I am looking for an efficient way, that also doesn't come off as an insult, to introduce OOP concepts to existing team members? My teammates are not new to OO languages. We've been doing C++/C# for a long time so technology itself is familiar.

However, I look around and without major infusion of effort (mostly in the form of code reviews), it seems what we are producing is C code that happens to be inside classes. There's almost no use of single responsibility principle, abstractions or attempts to minimize coupling, just to name a few. I've seen classes that don't have a constructor but get memset to 0 every time they are instantiated.

But every time I bring up OOP, everyone always nods and makes it seem like they know exactly what I'm talking about. Knowing the concepts is good, but we (some more than others) seem to have very hard time applying them when it comes to delivering actual work.

Code reviews have been very helpful but the problem with code reviews is that they only occur after the fact so to some it seems we end up rewriting (it's mostly refactoring, but still takes lots of time) code that was just written. Also code reviews only give feedback to an individual engineer, not the entire team.

I am toying with the idea of doing a presentation (or a series) and try to bring up OOP again along with some examples of existing code that could've been written better and could be refactored. I could use some really old projects that no one owns anymore so at least that part shouldn't be a sensitive issue. However, will this work? As I said most people have done C++ for a long time so my guess is that a) they'll sit there thinking why I'm telling them stuff they already know or b) they might actually take it as an insult because I'm telling them they don't know how to do the job they've been doing for years if not decades.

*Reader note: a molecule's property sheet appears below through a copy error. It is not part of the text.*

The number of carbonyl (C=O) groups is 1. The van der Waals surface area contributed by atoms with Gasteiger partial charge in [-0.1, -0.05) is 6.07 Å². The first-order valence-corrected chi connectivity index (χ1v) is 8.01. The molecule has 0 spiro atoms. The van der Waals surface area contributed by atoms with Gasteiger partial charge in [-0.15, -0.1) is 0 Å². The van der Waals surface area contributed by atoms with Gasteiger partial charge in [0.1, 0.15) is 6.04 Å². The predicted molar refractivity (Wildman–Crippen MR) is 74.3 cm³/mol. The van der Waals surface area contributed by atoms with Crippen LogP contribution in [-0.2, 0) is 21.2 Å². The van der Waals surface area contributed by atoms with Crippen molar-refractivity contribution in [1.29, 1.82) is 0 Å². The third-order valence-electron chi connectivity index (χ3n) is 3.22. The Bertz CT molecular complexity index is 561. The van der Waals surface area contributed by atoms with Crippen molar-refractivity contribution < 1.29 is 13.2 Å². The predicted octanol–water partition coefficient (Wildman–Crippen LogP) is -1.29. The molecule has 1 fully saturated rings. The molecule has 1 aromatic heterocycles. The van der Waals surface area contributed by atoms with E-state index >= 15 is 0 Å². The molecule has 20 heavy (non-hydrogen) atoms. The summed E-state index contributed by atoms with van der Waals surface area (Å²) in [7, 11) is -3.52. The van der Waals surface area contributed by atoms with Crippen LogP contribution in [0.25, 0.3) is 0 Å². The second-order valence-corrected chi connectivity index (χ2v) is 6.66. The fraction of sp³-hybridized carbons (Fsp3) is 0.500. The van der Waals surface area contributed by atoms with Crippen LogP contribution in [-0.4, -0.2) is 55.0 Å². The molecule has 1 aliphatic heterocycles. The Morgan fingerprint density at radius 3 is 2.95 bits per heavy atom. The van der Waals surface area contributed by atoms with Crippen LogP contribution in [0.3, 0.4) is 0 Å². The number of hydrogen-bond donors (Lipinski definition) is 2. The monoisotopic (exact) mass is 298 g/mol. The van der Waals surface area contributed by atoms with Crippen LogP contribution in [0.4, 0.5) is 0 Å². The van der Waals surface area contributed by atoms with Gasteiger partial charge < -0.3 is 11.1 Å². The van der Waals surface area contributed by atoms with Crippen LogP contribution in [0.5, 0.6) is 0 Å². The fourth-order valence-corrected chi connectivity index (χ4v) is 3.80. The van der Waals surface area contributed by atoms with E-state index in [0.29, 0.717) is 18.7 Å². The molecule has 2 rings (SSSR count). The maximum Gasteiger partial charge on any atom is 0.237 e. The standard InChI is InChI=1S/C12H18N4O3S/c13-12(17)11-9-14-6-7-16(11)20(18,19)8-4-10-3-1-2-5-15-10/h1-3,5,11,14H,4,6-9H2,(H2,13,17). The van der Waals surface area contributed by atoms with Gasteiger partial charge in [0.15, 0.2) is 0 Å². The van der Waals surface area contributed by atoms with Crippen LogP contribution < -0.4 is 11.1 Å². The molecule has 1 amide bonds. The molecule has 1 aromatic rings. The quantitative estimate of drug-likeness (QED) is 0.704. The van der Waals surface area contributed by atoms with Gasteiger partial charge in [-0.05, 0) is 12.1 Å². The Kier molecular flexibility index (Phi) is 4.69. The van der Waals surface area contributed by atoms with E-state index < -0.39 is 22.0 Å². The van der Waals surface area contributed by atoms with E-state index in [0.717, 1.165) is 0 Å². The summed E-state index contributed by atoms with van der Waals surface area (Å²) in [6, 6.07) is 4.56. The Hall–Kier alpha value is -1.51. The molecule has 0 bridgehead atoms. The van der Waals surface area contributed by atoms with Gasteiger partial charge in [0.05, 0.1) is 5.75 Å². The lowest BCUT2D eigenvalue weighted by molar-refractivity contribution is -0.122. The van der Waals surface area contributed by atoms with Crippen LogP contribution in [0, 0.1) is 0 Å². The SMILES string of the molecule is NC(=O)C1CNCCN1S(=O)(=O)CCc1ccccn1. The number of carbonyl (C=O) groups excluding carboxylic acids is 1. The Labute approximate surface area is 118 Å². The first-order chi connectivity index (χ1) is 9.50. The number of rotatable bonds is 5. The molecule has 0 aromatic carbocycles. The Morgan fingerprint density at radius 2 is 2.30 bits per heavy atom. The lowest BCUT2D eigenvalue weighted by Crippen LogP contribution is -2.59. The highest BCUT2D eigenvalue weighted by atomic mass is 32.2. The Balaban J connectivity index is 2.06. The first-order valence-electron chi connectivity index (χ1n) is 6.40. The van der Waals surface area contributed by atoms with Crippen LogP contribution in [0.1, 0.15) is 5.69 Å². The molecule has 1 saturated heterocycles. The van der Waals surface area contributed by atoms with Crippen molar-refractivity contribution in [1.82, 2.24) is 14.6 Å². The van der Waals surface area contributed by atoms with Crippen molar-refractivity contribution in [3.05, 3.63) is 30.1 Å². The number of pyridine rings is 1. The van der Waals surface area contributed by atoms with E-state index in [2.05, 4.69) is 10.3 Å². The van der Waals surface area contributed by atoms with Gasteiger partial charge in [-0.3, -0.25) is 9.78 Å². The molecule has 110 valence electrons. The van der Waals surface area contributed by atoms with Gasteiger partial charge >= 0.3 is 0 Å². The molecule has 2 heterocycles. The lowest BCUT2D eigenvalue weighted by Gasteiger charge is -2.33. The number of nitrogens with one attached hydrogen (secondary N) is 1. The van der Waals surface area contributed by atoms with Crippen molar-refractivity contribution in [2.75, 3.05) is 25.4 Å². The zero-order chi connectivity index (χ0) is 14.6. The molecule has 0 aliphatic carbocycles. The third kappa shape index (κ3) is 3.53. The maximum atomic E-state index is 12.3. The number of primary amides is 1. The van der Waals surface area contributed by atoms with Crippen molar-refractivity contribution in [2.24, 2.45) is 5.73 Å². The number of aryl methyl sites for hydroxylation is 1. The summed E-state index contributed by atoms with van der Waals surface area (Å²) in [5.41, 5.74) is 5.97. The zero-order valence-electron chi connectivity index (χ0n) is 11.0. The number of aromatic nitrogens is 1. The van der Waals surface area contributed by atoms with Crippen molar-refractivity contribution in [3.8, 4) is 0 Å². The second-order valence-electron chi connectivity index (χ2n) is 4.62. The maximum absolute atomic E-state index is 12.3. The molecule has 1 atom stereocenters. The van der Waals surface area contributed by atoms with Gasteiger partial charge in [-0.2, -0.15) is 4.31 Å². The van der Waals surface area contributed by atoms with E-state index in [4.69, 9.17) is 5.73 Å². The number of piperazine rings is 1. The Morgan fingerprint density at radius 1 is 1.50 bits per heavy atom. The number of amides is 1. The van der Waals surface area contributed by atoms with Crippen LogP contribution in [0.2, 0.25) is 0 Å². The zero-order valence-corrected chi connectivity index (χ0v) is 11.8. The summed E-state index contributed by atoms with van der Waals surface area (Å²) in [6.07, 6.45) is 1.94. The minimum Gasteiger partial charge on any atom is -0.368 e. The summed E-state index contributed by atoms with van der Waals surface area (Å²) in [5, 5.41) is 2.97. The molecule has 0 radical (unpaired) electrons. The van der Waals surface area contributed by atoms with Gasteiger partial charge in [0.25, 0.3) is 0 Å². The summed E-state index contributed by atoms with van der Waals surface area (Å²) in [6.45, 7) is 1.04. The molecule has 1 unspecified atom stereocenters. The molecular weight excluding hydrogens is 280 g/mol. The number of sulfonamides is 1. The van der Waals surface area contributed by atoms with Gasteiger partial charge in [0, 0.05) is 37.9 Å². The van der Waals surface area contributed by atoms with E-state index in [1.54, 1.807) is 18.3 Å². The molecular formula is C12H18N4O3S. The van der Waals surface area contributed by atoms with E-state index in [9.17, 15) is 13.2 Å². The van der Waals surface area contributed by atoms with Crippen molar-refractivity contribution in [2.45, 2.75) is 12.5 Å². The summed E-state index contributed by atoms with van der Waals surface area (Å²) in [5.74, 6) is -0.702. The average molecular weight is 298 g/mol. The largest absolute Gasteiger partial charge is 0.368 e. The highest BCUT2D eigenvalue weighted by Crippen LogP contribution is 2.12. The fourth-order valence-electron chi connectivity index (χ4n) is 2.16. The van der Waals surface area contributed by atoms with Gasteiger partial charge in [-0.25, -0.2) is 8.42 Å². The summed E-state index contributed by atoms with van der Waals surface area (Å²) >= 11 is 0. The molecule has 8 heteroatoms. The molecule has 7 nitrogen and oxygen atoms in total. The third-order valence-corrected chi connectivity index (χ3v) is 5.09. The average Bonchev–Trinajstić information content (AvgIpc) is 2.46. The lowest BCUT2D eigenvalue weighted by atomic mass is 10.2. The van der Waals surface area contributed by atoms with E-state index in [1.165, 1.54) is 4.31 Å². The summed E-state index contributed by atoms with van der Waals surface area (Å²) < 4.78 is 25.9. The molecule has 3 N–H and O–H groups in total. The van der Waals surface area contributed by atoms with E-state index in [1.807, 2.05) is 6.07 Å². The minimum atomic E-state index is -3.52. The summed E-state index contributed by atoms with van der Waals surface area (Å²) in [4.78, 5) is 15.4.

Is there another approach which would reach broader audience than a code review would, but at the same time wouldn't feel like a punishment lecture?

I'm not a fresh kid out of college who has utopian ideals of perfectly designed code and I don't expect that from anyone. The reason I'm writing this is because I just did a review of a person who actually had decent high-level design on paper. However if you picture classes: A -> B -> C -> D, in the code B, C and D all implement almost the same public interface and B/C have one liner functions so that top-most class A is doing absolutely all the work (down to memory management, string parsing, setup negotiations...) primarily in 4 mongo methods and, for all intents and purposes, calls almost directly into D.

Update: I'm a tech lead(6 months in this role) and do have full support of the group manager. We are working on a very mature product and maintenance costs are definitely letting themselves be known.

  • Possible duplicate - programmers.stackexchange.com/questions/67579
    – ChrisF
    Commented Jul 28, 2011 at 9:20
  • 3
    Are you their supervisor or boss in any way? If not, do you have support of the technical director who is the boss of all of you? If you're just one of the guys and development has been steady and productive for years without using deep OOP designs then you're in for an uphill battle to convince programmers that working code doesn't work and management that you're not wasting money better spent generating code. Commented Jul 28, 2011 at 16:36
  • After I made this post, related linked popped up that sounds very much like my situation: programmers.stackexchange.com/questions/43214/…. I'm worried about exactly the same thing. The problem is that their team had 2 developers and I could definitely manage that with code reviews. I'm looking for an approach that would work with our team size (10+) I just don't get to communicate with every developer one-on-one as much as I'd like to.
    – DXM
    Commented Jul 29, 2011 at 3:45

5 Answers 5


Why don't you develop a short training in the SOLID principles and give them this training? It seems to have worked quite well for me in my current organization and I find giving short trainings is actually fun (for everyone involved).